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Mylo – Let’s Unleather Together

Leather is notoriously difficult to replace with a vegan and environmentally friendly textile. But an up-and-coming textile manufacturer, Bolt Threads might just have the solution: Leather made of mushrooms. It’s described as being “everything you love about leather, without everything you don’t.” 

Bolt Threads, a company driven to find the future of high-performance materials, engineered mycelium into a sustainable bio-based leather substitute known as Mylo. 

Mycelium can best be described as the roots of a mushroom. They have sprawled beneath the ground we walk on and served as ecological connective tissue for as long as we can remember. This nexus of fungal threads breaks down organic matter and provides nutrients to plants and trees every day.

With the recent release of “Fantastic Fungi” on Netflix, many are learning about the multifaceted wonders of mushrooms and their mycelium, from health benefits, to sustainable decomposition of waste and, surprisingly, fashion. As an industry, fashion is known to leave its wake of environmental damages as fast fashion purchases and trend cycles rise, spawning young designers desperate to find ways to slow the impact their products have on the planet. Eco-textiles have become increasingly popular and brands pour efforts into scientific experimentation with various new materials. Such is the case with Mylo.

The process of producing Mylo takes less than two weeks and begins with mycelium cells grown on beds of renewable, organic matter. Billions of cells grow and create an interlaced 3D network which is then processed using Green Chemistry principles and emerges as a soft, supple textile. Mylo is then tanned and dyed to become the material that sparked the “mushroom leather” movement. The 100% renewable energy-powered agriculture facility that mycelium is grown in and the significant decrease in greenhouse gas emissions makes this material an up-and-coming sustainable textile to work with.

The scientists behind Bolt Threads now work with their Mylo Consortium, a group of world- renowned brands that invest in meaningful innovations, such as Adidas, Lululemon and Stella McCartney. These companies were chosen for their product quality, global reach and devotion to innovation. 

Stella McCartney was there at Mylo’s inception and has been an integral part in collaborating innovative technology with high fashion. Their first constructed Mylo project was a bustier top and utilitarian trousers from panels of Mylo laid on recycled nylon scuba. Some time later, McCartney presented The Frayme Mylo, a bag inspired by the Falabella tote that reinvigorates brand codes while progressing into the realm of sustainability. The Frayme was part of her fungi-inspired Summer 2022 collection and was the first ever Mylo bag to walk the runway at Paris Fashion Week.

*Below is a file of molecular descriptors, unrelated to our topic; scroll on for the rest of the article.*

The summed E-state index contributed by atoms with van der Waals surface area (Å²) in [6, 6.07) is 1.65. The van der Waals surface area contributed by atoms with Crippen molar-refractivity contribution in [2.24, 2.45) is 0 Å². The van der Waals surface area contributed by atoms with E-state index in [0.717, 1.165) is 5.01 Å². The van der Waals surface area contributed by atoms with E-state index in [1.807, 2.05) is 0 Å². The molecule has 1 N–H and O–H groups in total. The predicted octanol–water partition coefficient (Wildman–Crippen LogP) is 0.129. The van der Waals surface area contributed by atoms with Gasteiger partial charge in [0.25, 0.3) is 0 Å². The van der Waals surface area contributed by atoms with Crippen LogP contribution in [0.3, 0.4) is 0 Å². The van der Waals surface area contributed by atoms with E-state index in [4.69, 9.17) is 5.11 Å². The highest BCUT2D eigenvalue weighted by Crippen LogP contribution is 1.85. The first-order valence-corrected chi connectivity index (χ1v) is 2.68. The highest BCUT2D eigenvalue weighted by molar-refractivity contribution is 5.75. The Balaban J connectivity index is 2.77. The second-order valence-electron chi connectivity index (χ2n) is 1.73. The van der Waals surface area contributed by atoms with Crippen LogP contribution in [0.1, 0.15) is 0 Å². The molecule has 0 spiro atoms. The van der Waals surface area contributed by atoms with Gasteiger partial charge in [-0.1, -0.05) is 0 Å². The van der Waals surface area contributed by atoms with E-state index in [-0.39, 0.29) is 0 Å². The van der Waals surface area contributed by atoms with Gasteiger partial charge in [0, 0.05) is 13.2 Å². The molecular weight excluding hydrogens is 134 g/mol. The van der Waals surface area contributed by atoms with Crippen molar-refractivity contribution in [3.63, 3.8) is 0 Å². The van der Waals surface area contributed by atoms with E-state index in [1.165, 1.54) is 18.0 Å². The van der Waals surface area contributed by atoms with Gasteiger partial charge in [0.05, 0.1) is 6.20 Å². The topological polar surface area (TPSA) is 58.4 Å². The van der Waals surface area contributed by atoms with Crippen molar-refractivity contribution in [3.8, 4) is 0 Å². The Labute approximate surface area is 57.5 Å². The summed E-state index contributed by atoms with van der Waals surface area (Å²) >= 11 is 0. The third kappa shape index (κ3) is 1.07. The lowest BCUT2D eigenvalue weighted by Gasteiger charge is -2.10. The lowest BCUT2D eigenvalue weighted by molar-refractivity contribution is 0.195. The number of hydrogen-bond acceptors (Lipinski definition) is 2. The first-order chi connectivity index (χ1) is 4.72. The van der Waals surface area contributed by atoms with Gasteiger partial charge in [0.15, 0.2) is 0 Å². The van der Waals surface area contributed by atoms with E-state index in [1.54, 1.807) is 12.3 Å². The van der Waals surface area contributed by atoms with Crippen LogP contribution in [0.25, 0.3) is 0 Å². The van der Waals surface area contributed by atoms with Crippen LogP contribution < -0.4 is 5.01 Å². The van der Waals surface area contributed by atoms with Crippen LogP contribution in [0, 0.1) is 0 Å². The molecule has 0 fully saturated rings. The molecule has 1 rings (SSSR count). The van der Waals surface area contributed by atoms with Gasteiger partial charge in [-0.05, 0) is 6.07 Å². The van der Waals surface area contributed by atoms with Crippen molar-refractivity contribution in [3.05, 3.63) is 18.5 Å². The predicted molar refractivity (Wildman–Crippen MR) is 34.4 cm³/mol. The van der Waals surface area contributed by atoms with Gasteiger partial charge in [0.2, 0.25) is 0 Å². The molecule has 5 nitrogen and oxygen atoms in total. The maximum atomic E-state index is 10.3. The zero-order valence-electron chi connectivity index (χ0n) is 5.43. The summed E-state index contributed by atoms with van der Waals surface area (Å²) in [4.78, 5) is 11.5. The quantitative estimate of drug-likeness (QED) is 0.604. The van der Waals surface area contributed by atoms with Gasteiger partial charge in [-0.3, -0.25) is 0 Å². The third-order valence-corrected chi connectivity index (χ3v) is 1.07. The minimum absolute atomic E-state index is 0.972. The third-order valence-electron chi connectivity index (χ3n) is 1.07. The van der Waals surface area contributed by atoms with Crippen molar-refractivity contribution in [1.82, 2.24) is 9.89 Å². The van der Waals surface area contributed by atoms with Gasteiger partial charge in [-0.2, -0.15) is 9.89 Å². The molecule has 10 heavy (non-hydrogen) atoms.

Adidas introduced the first-ever shoe made from Mylo in April 2021. To showcase the extent of innovation, Adidas constructed their most iconic pair of sneakers, the Stan Smith, out of Mylo. The fresh take on a classic style enables Adidas to demonstrate Mylo’s ability to substitute for long-standing leather fan favorites.

“By creating the iconic Stan Smith with a Mylo material upper, Adidas is demonstrating the far-reaching potential of this innovative material,” VP of Product at Bolt Threads Jamie Bainbridge said. “We are thrilled to be working with Adidas in the kind of development partnership that makes innovation a reality. Mylo has the strength and performance it does today thanks to the guidance and deep technical expertise of the Adidas team in making great footwear.”

Lululemon proved Mylo is not just for the fashion community and designed a Mylo yoga accessory collection that includes a concept yoga mat. This yoga mat is the first product to use Mylo as something other than a substitute for leather. The mat, made from undyed Mylo strips, plays with varying woven patterns to guide hand and feet placement during practice. The collection also includes a yoga mat bag and duffel that showcased Mylo features such as zippers and braided handles.

“As a premium athletic brand, having innovative and proprietary fabrics and other materials that help guests feel their best to perform their best is something we’re proud of,” said Sun Choe, chief product officer at Lululemon. “Sustainable innovation will continue to play a key role in the future of retail and product, and for us, leveraging a material like Mylo demonstrates our commitment to creating a healthier environment through lower-impact products, while also giving us the ability to reimagine iconic pieces in our line through a sustainability lens.”

From high-fashion brands to athletic brands to street wear, Mylo is proving itself versatile and significantly better for the environment than classic leather. It will be interesting to see how it trickles down to become an accessible textile alternative to leather for everyone. Of course,  innovations need the global reach and quality production of higher end brands to connect with their audience. However, it will be exciting to see how technology such as this is also used to empower people in all fashion markets to make sustainable and eco-friendly choices in their wardrobe and beyond.

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